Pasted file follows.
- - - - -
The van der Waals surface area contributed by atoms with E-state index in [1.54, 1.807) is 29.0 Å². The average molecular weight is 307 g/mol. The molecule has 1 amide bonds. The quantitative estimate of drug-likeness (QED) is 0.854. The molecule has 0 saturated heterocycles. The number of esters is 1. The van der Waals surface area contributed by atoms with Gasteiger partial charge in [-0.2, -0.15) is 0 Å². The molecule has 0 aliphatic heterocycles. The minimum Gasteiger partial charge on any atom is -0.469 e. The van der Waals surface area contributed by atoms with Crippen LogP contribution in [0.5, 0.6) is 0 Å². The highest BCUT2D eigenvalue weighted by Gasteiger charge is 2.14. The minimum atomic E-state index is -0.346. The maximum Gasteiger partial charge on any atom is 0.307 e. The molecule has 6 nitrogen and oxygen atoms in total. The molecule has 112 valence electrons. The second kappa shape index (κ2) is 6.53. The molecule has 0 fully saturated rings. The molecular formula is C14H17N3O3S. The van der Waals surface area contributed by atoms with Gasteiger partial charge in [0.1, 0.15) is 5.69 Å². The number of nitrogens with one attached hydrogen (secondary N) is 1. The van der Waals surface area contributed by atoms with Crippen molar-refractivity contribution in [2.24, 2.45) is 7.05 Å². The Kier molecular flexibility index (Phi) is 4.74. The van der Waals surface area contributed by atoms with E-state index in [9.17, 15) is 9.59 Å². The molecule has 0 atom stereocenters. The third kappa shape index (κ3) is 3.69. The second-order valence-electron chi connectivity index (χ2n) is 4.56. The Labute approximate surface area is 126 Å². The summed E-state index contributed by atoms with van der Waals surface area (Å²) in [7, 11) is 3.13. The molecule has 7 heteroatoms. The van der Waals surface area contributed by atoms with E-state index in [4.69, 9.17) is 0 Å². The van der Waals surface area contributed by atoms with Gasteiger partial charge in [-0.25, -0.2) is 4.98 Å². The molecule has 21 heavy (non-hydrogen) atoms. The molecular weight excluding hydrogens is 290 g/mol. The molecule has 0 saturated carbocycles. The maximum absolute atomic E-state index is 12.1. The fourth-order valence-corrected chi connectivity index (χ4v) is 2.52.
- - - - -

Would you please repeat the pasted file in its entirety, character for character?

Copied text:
The van der Waals surface area contributed by atoms with E-state index in [1.54, 1.807) is 29.0 Å². The average molecular weight is 307 g/mol. The molecule has 1 amide bonds. The quantitative estimate of drug-likeness (QED) is 0.854. The molecule has 0 saturated heterocycles. The number of esters is 1. The van der Waals surface area contributed by atoms with Gasteiger partial charge in [-0.2, -0.15) is 0 Å². The molecule has 0 aliphatic heterocycles. The minimum Gasteiger partial charge on any atom is -0.469 e. The van der Waals surface area contributed by atoms with Crippen LogP contribution in [0.5, 0.6) is 0 Å². The highest BCUT2D eigenvalue weighted by Gasteiger charge is 2.14. The minimum atomic E-state index is -0.346. The maximum Gasteiger partial charge on any atom is 0.307 e. The molecule has 6 nitrogen and oxygen atoms in total. The molecule has 112 valence electrons. The second kappa shape index (κ2) is 6.53. The molecule has 0 fully saturated rings. The molecular formula is C14H17N3O3S. The van der Waals surface area contributed by atoms with Gasteiger partial charge in [0.1, 0.15) is 5.69 Å². The number of nitrogens with one attached hydrogen (secondary N) is 1. The van der Waals surface area contributed by atoms with Crippen molar-refractivity contribution in [2.24, 2.45) is 7.05 Å². The Kier molecular flexibility index (Phi) is 4.74. The van der Waals surface area contributed by atoms with E-state index in [9.17, 15) is 9.59 Å². The molecule has 0 atom stereocenters. The third kappa shape index (κ3) is 3.69. The second-order valence-electron chi connectivity index (χ2n) is 4.56. The Labute approximate surface area is 126 Å². The summed E-state index contributed by atoms with van der Waals surface area (Å²) in [7, 11) is 3.13. The molecule has 7 heteroatoms. The van der Waals surface area contributed by atoms with E-state index in [4.69, 9.17) is 0 Å². The van der Waals surface area contributed by atoms with Gasteiger partial charge in [-0.25, -0.2) is 4.98 Å². The molecule has 21 heavy (non-hydrogen) atoms. The molecular weight excluding hydrogens is 290 g/mol. The molecule has 0 saturated carbocycles. The maximum absolute atomic E-state index is 12.1. The fourth-order valence-corrected chi connectivity index (χ4v) is 2.52.